top of page
  • Writer's pictureSheri

Easy to Understand Description of GMOs

There's a lot of confusion about GMOs and we so often hear those that are firmly against and others who firmly stand and say they are not a problem at all. Here is an layman's description for why we avoid them - it may not be the reason you think!

In an interview with a Genetic Engineer in this month's Mother Earth Magazine, we learn more and more about GMO’s and their impact, directly from a genetic engineer. This is of critical importance to us as we first learned about it after some challenging health issues of our daughter’s – which ultimately led us to a farm to grow our own food.

This is of such critical importance to us that we wanted to share just a few things about it with you.


Without getting into all the details of how they actually work (you can google it to find many details on that!) we wanted to share a few facts about GMO’s and why we work tirelessly to avoid them on our farm. It isn't the GMOs themselves...

First we must start with glyphosate. Glyphosate is the main ingredient in Roundup. Glyphosate was originally invented as a descaling agent, because it binds to all sorts of minerals and makes them unreactive and strips them easily from pipes. In biology they call that type of agent a “chelator,” and the binding of minerals is called “chelating.”

Someone figured out quickly that glyphosate kills all bacteria and plants, and that there is a lot more money to be made using this chemical as an herbicide rather than as a descaling agent. So that is when Monsanto bought the rights to it and patented it in 1969 as a nonselective herbicide.

In the 1980’s, someone figured out that they could engineer agricultural crops to be resistant to glyphosate. (Enter, GMOs). When crops are engineered to be glyphosate resistant, the weeds can be sprayed and the plants/crops can survive. A handful of major crops are now glyphosate-resistant and developers trademarked them as “Roundup Ready.” Farmers in the U.S. used this glyphosate-resistant soybeans on 93 percent of all planted soybean acreage and on 85 percent of all corn crops and cotton as well is at 82 percent. But in recent years, many species of weeds have adapted to this and are now resistant, which means they now must spray higher and higher quantities of glyphosate to be able to kill the weeds. This spray is hitting the resistant crops (aka: our food) many times during the growing season.

This is similar to when we over-use antibiotics in our bodies - we know that we can create "super bugs" that are no longer resistant to the antibiotic, rendering it useless. This is what is now happening with glyphosate.


The current allowable amounts of glyphosate in food and water has risen from 10 ppm to as much as 400 ppm over the last 15 years, depending on the crop. Residue levels that were once considered extreme, are now presented to us as “normal” and "safe." 400 ppm of this is being sprayed on our food supply. That is astonishing to us!! The FDA continues to raise the "safe" limits as this new reality sets in.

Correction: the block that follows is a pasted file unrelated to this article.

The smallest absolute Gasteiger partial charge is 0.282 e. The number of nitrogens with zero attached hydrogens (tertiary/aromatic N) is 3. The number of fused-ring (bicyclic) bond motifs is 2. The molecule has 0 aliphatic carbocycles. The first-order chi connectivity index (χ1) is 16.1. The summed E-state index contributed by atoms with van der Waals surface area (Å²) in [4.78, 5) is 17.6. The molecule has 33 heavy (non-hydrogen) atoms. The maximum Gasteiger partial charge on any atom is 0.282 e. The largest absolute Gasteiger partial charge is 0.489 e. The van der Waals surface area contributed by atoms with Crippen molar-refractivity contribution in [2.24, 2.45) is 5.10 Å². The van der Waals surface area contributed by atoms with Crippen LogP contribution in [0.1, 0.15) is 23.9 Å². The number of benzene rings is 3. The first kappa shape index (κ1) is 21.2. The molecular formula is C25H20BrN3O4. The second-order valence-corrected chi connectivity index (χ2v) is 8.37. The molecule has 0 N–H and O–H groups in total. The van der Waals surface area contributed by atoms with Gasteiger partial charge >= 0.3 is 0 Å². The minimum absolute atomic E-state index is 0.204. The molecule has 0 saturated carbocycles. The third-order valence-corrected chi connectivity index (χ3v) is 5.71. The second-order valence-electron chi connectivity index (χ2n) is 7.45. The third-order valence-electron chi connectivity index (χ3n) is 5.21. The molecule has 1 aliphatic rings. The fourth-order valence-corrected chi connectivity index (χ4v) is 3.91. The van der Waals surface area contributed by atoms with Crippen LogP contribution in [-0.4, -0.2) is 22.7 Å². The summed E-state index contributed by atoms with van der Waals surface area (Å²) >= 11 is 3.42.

Unfortunately, corn is the most heavily sprayed of all crops thanks to GMOs. And corn shows up on an increasing number of boxed foods as corn oil or a variety of other forms.

A large number of published scientific studies – mostly done outside of the U.S. – show that as little as 1 ppm of glyphosate will kill almost all bacteria – particularly beneficial bacteria – in the gut of animals; that endocrine disruption starts at 0.5 ppm; and that even just a few ppm can cause oxidative stress, chronic inflammation, DNA damage, and many other disruptions in the mammalian organ cells and tissues.

All of our organs and tissues are at risk. The genetic engineer interviewed stated that he believes the most immediate concern is glyphosate's damaging effect on the human micro biome. The place where all health or disease begins. He also states that all of the research he's seen has been sponsored by the very industry who stands to gain from it's use. So of course they make lots of reassuring claims about it's safety.

Thierry Vrain is a retired genetic engineer and he says this, “I call glyphosate an antibiotic masquerading as an herbicide.”


The best way to avoid glyphosate is to steer clear of all processed foods (which typically contain soy and corn of some type) and buy ingredients that are either clearly labeled “USDA Certified Organic” or come from a trusted local grower who doesn’t use herbicides. Certified Organic crops can’t be sprayed with glyphosate at any time.


If we fed our chickens GMO or non-organic feed, they would be spreading it on our fields via their waste, making our land anything but "natural."

While there are many good farmers around us, you can’t be sure you are avoiding GMOs and pesticides unless you ask the right questions. For example, a farmer may say they use “natural practices” and they may not spray their garden or crops. However, ask them what they feed their livestock or their chickens. Do they feed non-GMO and organic feed? If not, then those animals are ingesting the glyphosate and then their waste is going into the soil on that farm. And perhaps even into a compost pile that then gets turned into their garden. Chickens ingesting it will have traces in their eggs. Cows or goats eating it will have traces in their milk.

Our chickens are raised on Nature's Grown Organics feed and clean pastures only!

The best way to avoid it is to know your farmer and ask the right questions.

We believe there is something better than the USDA Certified Organic seal: farmer transparency. Come to our farm and visit, look at our feed, look at what we have on the property. We are happy to show you and share what we have learned, and are still learning.

56 views0 comments

Recent Posts

See All


bottom of page